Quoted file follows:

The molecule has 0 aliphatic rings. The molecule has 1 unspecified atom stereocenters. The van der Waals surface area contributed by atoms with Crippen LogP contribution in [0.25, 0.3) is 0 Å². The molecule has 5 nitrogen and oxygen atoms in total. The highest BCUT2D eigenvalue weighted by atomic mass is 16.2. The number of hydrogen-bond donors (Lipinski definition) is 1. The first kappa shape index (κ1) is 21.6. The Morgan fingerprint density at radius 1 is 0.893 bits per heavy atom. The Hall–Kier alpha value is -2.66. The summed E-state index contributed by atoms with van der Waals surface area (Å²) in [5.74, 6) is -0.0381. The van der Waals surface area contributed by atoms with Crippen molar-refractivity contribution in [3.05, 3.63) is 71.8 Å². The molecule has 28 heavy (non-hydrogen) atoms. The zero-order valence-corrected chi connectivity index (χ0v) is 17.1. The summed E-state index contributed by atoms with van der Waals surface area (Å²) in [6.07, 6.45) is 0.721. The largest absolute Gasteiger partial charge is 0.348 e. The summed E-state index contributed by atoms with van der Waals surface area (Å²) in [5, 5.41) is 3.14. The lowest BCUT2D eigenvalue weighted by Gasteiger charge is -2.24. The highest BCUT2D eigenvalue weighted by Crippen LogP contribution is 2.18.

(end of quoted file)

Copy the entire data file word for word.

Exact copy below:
The molecule has 0 aliphatic rings. The molecule has 1 unspecified atom stereocenters. The van der Waals surface area contributed by atoms with Crippen LogP contribution in [0.25, 0.3) is 0 Å². The molecule has 5 nitrogen and oxygen atoms in total. The highest BCUT2D eigenvalue weighted by atomic mass is 16.2. The number of hydrogen-bond donors (Lipinski definition) is 1. The first kappa shape index (κ1) is 21.6. The Morgan fingerprint density at radius 1 is 0.893 bits per heavy atom. The Hall–Kier alpha value is -2.66. The summed E-state index contributed by atoms with van der Waals surface area (Å²) in [5.74, 6) is -0.0381. The van der Waals surface area contributed by atoms with Crippen molar-refractivity contribution in [3.05, 3.63) is 71.8 Å². The molecule has 28 heavy (non-hydrogen) atoms. The zero-order valence-corrected chi connectivity index (χ0v) is 17.1. The summed E-state index contributed by atoms with van der Waals surface area (Å²) in [6.07, 6.45) is 0.721. The largest absolute Gasteiger partial charge is 0.348 e. The summed E-state index contributed by atoms with van der Waals surface area (Å²) in [5, 5.41) is 3.14. The lowest BCUT2D eigenvalue weighted by Gasteiger charge is -2.24. The highest BCUT2D eigenvalue weighted by Crippen LogP contribution is 2.18.